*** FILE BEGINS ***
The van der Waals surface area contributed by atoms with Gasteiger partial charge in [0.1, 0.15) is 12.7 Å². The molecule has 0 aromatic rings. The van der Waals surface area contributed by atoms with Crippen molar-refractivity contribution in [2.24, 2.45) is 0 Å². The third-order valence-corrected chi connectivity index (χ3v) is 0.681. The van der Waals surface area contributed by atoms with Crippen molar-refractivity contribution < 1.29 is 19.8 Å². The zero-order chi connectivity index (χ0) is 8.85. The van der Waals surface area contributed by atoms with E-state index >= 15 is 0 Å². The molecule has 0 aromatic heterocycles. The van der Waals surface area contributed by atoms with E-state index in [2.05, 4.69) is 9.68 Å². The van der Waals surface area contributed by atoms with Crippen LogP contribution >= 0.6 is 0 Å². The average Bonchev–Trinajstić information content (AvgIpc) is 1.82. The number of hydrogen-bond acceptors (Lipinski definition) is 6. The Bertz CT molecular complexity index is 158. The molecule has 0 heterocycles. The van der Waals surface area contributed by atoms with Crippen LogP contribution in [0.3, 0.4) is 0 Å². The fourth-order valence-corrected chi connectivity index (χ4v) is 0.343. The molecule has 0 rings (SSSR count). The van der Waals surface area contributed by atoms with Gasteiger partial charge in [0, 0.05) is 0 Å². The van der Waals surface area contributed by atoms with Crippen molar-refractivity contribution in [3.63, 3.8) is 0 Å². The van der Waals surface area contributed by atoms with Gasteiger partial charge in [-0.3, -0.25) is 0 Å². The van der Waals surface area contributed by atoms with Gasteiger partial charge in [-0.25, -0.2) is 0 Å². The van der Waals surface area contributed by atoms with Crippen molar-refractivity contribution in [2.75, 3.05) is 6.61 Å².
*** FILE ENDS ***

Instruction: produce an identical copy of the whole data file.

The van der Waals surface area contributed by atoms with Gasteiger partial charge in [0.1, 0.15) is 12.7 Å². The molecule has 0 aromatic rings. The van der Waals surface area contributed by atoms with Crippen molar-refractivity contribution in [2.24, 2.45) is 0 Å². The third-order valence-corrected chi connectivity index (χ3v) is 0.681. The van der Waals surface area contributed by atoms with Crippen molar-refractivity contribution < 1.29 is 19.8 Å². The zero-order chi connectivity index (χ0) is 8.85. The van der Waals surface area contributed by atoms with E-state index >= 15 is 0 Å². The molecule has 0 aromatic heterocycles. The van der Waals surface area contributed by atoms with E-state index in [2.05, 4.69) is 9.68 Å². The van der Waals surface area contributed by atoms with Crippen LogP contribution >= 0.6 is 0 Å². The average Bonchev–Trinajstić information content (AvgIpc) is 1.82. The number of hydrogen-bond acceptors (Lipinski definition) is 6. The Bertz CT molecular complexity index is 158. The molecule has 0 heterocycles. The van der Waals surface area contributed by atoms with Crippen LogP contribution in [0.3, 0.4) is 0 Å². The fourth-order valence-corrected chi connectivity index (χ4v) is 0.343. The molecule has 0 rings (SSSR count). The van der Waals surface area contributed by atoms with Gasteiger partial charge in [0, 0.05) is 0 Å². The van der Waals surface area contributed by atoms with Crippen molar-refractivity contribution in [3.63, 3.8) is 0 Å². The van der Waals surface area contributed by atoms with Gasteiger partial charge in [-0.3, -0.25) is 0 Å². The van der Waals surface area contributed by atoms with Gasteiger partial charge in [-0.25, -0.2) is 0 Å². The van der Waals surface area contributed by atoms with Crippen molar-refractivity contribution in [2.75, 3.05) is 6.61 Å².